California Snowpack Tripled from Previous Water Year

Brian German Agri-Business, Water

The latest manual snow survey for the current water year revealed that California’s snowpack tripled from what the state experienced last year.   The California Department of Water Resources (DWR) conducted its monthly snow survey on April 2 in the Sierra Nevada mountains at Phillips Station, approximately 90 miles east of Sacramento.

snowpack tripled“At this location for our snow course, we have a depth of 106.5 [inches] with a snow water content of 51 inches.  Now that’s the fourth-best snow water content that we’ve had historically at this location for this time of year,” said DWR Public Information Officer Chris Orrock, who also noted that the snowpack is 162 percent of the average on a state level.  Last year at this time the snowpack was only 53 percent of average.  “Our April survey is very significant because this is typically when we see the deepest snowpack with the most water content and our water managers use that to judge what type of melt off we’re going to get as we get into the warmer, drier summer months,” said Orrock.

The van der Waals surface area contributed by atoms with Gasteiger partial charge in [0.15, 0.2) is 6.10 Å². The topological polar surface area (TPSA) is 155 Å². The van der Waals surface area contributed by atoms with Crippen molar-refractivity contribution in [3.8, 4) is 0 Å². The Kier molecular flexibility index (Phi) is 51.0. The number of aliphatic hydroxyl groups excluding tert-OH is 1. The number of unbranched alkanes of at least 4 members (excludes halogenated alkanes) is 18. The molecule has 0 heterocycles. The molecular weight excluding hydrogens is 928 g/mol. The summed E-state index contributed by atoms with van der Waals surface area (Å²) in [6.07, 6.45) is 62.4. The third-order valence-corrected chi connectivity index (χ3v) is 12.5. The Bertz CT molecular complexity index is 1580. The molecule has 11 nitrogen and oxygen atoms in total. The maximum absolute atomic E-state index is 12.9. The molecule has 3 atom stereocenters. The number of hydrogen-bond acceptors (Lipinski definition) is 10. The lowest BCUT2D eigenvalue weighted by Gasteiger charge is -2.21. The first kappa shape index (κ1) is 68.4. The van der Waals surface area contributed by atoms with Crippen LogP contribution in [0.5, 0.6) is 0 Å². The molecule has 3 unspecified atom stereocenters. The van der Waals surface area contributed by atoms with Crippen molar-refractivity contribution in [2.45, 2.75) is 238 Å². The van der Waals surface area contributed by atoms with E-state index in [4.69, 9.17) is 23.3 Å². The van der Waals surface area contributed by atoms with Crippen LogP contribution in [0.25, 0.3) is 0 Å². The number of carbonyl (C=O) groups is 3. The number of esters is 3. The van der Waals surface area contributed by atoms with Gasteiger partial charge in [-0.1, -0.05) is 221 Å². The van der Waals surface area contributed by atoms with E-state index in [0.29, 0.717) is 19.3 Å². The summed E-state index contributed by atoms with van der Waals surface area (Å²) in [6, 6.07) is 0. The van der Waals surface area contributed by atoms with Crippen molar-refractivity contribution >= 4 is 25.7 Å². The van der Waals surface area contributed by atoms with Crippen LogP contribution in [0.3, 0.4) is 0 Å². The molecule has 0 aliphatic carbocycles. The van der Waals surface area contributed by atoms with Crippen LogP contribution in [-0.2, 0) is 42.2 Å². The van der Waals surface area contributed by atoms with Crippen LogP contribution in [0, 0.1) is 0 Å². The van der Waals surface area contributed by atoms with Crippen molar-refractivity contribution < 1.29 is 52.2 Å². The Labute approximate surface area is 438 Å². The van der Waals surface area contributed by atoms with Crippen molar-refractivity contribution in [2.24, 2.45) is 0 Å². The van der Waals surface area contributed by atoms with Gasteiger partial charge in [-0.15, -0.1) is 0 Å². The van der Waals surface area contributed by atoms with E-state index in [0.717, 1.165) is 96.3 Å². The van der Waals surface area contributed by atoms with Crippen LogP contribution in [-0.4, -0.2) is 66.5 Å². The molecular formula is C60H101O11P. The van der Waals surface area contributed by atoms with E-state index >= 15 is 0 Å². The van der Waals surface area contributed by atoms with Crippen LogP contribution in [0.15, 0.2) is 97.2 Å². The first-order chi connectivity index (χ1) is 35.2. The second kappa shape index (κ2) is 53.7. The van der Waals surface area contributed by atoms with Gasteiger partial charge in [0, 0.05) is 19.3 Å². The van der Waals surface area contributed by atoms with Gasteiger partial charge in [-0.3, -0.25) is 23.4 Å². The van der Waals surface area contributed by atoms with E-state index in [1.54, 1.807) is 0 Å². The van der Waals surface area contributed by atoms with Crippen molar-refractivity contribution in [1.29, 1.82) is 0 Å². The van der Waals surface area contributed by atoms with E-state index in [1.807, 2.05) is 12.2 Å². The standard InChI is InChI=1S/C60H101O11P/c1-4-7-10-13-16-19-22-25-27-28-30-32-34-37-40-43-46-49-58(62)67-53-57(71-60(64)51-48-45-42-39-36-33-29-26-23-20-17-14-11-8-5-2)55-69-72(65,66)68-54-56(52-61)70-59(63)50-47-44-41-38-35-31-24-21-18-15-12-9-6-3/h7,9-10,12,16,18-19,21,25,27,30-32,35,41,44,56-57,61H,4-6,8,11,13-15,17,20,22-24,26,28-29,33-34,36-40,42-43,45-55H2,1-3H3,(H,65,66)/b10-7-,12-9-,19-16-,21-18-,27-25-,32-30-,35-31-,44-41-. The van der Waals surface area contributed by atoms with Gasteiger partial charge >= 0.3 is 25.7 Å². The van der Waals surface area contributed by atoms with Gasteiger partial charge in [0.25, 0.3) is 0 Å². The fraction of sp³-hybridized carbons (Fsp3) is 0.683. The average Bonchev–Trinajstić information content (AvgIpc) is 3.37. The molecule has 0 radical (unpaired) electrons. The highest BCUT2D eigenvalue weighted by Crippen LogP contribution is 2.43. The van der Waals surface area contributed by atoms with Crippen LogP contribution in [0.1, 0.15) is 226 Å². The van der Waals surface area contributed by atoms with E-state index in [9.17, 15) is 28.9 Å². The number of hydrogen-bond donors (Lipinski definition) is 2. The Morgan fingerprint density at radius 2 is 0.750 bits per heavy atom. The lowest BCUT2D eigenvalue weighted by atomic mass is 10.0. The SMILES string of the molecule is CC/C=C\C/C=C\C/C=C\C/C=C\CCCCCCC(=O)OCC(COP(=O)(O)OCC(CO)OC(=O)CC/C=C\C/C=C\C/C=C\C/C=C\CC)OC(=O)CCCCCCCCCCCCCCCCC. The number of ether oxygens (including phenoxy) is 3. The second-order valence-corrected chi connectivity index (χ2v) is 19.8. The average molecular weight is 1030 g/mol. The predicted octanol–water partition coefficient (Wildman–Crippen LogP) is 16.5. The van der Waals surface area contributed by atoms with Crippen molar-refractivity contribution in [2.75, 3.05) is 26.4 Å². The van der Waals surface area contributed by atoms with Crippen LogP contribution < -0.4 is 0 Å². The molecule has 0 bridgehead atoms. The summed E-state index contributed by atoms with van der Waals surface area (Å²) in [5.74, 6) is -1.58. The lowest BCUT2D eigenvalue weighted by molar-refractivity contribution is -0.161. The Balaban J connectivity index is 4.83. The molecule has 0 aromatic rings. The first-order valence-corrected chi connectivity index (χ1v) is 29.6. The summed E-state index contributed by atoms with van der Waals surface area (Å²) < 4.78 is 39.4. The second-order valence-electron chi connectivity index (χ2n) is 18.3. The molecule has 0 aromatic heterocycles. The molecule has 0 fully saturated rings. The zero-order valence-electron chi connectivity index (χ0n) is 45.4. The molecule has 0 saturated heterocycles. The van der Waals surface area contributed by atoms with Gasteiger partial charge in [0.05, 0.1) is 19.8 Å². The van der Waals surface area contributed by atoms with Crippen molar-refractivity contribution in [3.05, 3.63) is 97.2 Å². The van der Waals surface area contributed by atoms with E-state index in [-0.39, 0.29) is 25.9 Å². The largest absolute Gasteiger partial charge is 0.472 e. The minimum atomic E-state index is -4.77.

The water year started out slow, but several storms came through the state at a fairly rapid pace.  “California has experienced more than 30 atmospheric rivers since the start of this water year, six coming in February alone.  Many years we only get six total for the entire water year.  These heavily water laden storms, combined with low average temperatures have created what we see in this field today, a snowpack that is well above average,” said Kris Tjernell, DWR Deputy Director for Integrated Watershed Management.  “This year marks the seventh-highest snow water equivalent on record.”

With California’s snowpack tripled over 2018, the state will also be heading into the summer with a significant amount of water stored.  The state’s largest 12 reservoirs are nearly all at their historical average.  Millerton, Perris, Castaic, and Pine Flat are the only four not at or above the average for this point in the season.  San Luis Reservoir is just below its overall capacity, while Shasta, Oroville, Melones, and Don Pedro are all above 80 percent of capacity and well above the historical average.

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Brian German

Brian German

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Multi-media Journalist for AgNet West